Big Day of Arms Fair actions

Friday I had a day off from the Arms Fair protests. It was an all day academic seminar, Conference at the Gates, on militarism and peace which sounded unlikely to be very visual, and I needed a day off to rest and catch up with other things. But I was there again on the Saturday, which was billed as the Big Day of Action, including Art The Arms Fair.

I started at the East Gate, where there were speakers, workshops, choirs and groups and a few attempts to stop cars and lorries going to the Arms Fair, but protesters were soon removed from the road by police and vehicles were only delayed by a few seconds

Things went quiet around lunchtime and I heard things were happening at the West Gate, so I jumped on the DLR and went to see, arriving just in time to see police leading away Charlie X, a Chaplin mime, which made for some rather surreal images.

There were quite a few other protesters at the West Gate, some standing at the roadside with posters and placards, and others, including a ‘Critical Mass’ group who had ridden here with a sound system they were dancing to on the roundabout.

Police suddenly surrounded one of them who had been standing quietly on the roundabout and I wondered what was going on. After a minute or so they took him across the road and continued to question him. One of his friends came and went up to talk to him, asking the police what was going on – and when he found out the man was being arrested for having a bicycle lock around his neck, he told the police what he thought about this and was himself threatened with arrest.

This was clearly the most bizarre arrest I’ve ever witnessed. The police had taken away a man who was standing wearing a bike helmet a couple of yards from his bike, and arrested him because he had a bike lock chain around his neck. Fortunately I think his friends looked after his bike.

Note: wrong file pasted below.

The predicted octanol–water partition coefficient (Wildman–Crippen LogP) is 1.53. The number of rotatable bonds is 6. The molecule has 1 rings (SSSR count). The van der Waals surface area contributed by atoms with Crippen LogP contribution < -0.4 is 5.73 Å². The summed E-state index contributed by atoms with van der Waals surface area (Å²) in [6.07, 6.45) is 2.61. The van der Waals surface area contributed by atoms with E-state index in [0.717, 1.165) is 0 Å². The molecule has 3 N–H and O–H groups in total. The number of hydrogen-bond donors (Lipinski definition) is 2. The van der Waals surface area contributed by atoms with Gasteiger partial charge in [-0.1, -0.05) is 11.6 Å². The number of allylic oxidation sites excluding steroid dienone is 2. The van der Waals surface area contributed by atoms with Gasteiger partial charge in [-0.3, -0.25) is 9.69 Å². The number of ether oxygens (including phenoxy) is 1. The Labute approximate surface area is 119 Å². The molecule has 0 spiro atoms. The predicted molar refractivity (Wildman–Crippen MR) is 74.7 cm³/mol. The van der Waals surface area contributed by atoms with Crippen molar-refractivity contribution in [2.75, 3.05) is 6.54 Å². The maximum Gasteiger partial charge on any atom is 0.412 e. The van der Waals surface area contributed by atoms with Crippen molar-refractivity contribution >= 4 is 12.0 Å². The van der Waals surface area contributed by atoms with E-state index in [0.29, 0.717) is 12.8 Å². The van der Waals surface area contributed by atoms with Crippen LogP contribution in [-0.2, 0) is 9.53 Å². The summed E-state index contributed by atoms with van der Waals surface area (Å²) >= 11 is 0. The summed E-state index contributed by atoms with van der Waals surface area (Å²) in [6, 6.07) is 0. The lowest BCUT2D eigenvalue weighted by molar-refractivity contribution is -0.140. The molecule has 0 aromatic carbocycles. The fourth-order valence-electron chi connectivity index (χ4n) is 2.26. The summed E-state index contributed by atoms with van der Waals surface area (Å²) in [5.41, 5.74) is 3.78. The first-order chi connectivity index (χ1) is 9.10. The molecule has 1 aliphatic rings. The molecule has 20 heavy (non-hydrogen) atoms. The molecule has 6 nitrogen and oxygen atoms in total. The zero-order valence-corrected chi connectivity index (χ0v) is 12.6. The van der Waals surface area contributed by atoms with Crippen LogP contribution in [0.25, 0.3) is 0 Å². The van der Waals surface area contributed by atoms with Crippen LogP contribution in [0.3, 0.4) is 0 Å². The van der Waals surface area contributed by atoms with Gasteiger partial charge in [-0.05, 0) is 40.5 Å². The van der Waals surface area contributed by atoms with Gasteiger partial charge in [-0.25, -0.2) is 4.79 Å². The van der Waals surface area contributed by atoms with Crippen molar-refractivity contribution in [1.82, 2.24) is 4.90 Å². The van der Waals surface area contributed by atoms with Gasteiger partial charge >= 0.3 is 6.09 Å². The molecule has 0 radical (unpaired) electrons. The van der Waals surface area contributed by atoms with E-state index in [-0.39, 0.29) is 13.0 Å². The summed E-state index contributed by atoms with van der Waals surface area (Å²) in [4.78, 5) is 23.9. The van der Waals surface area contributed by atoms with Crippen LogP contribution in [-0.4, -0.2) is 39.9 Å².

I went back to the East Gate to find a lorry had been stopped by another lock on, with the two people joined together surrounded by a tight ring of police and protesters surrounding them. After a few minutes most of the protesters went and sat down on the already blocked road, and I managed some clearer pictures.

There were perhaps a hundred people sitting in a large circle on the road, which was in any case blocked by the lock-on, but police (and police horses) decided to start moving some of them, warning them they might be arrested if they stayed on the road. The protesters pointed out that they were hardly obstructing the highway as the highway was already blocked, but police persisted and made a few move, arresting one woman who kept on arguing with them and rushing her away to a police van. The arrest seemed to satisfy their pride and they soon gave up hassling the rest of the protesters.

A few minutes later they cut the first of the two locked-on free, and led him away to another van, only to find a man lying under the wheels of the lorry. Police dragged him out, hand-cuffed him and carried him away.

Meanwhile the ‘Art’ was continuing with a poetry recital, singing and dancing on the street and still well over 50 people were sitting or standing on the road in front of the blocked lorry.

Police by now didn’t seem to know what to do, as there were perhaps too many people to arrest – or they simply couldn’t face the paperwork involved. They surrounded a group of eight who were sitting in a circle with linked arms and warned them, but didn’t try to make an arrest. I stood watching for some minutes and they were still there. Eventually I had to leave to go home, with the road still blocked.

 CAAT (Campaign Against Arms Trade) continued their protests on Sunday and Monday, but I had other things to do. Altogether through the week of protest police made 103 arrests. Only around half of those arrested had charges pressed against them – and surely it would have been difficult to find an offence with which to charge a man carrying a lock for his bike. Most of those who were taken to court have been found not guilty, and the police have been told they gave insufficient weight to people’s right to protest in their policing. Nine people pleaded guilty and with 42 of the 48 remaining cases completed only 9 have been found guilty – though there are expected to be some appeals.

If the arms fair comes to ExCeL again in 2019, it seems likely there will be protests on an even larger scale, which police will find it very difficult to deal with. London clearly doesn’t want dirty dealing in arms on its patch.

DSEI Festival Morning at the East Gate
Festival of Resistance – DSEI West Gate
DSEI East Gate blocked


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